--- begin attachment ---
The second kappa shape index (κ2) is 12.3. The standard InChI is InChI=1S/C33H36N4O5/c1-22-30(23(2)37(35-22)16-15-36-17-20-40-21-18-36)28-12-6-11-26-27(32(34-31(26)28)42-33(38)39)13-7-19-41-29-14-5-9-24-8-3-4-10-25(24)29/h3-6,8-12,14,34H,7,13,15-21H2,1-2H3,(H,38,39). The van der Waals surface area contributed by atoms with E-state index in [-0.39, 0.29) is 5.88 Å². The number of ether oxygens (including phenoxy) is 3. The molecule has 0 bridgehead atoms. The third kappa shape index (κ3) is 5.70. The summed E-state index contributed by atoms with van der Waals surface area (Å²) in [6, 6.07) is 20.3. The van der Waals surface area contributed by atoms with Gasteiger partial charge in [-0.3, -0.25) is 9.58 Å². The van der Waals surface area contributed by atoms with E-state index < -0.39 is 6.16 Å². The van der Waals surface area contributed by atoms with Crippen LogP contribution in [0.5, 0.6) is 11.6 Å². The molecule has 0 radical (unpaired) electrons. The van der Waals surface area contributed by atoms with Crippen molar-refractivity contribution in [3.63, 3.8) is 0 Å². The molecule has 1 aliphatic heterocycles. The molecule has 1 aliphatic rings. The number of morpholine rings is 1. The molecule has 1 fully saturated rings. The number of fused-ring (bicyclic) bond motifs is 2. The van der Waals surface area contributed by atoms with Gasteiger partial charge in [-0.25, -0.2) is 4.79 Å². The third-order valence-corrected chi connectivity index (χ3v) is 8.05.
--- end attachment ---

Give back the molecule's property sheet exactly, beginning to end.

The second kappa shape index (κ2) is 12.3. The standard InChI is InChI=1S/C33H36N4O5/c1-22-30(23(2)37(35-22)16-15-36-17-20-40-21-18-36)28-12-6-11-26-27(32(34-31(26)28)42-33(38)39)13-7-19-41-29-14-5-9-24-8-3-4-10-25(24)29/h3-6,8-12,14,34H,7,13,15-21H2,1-2H3,(H,38,39). The van der Waals surface area contributed by atoms with E-state index in [-0.39, 0.29) is 5.88 Å². The number of ether oxygens (including phenoxy) is 3. The molecule has 0 bridgehead atoms. The third kappa shape index (κ3) is 5.70. The summed E-state index contributed by atoms with van der Waals surface area (Å²) in [6, 6.07) is 20.3. The van der Waals surface area contributed by atoms with Gasteiger partial charge in [-0.3, -0.25) is 9.58 Å². The van der Waals surface area contributed by atoms with E-state index < -0.39 is 6.16 Å². The van der Waals surface area contributed by atoms with Crippen LogP contribution in [0.5, 0.6) is 11.6 Å². The molecule has 0 radical (unpaired) electrons. The van der Waals surface area contributed by atoms with Crippen molar-refractivity contribution in [3.63, 3.8) is 0 Å². The molecule has 1 aliphatic heterocycles. The molecule has 1 aliphatic rings. The number of morpholine rings is 1. The molecule has 1 fully saturated rings. The number of fused-ring (bicyclic) bond motifs is 2. The van der Waals surface area contributed by atoms with Gasteiger partial charge in [-0.25, -0.2) is 4.79 Å². The third-order valence-corrected chi connectivity index (χ3v) is 8.05.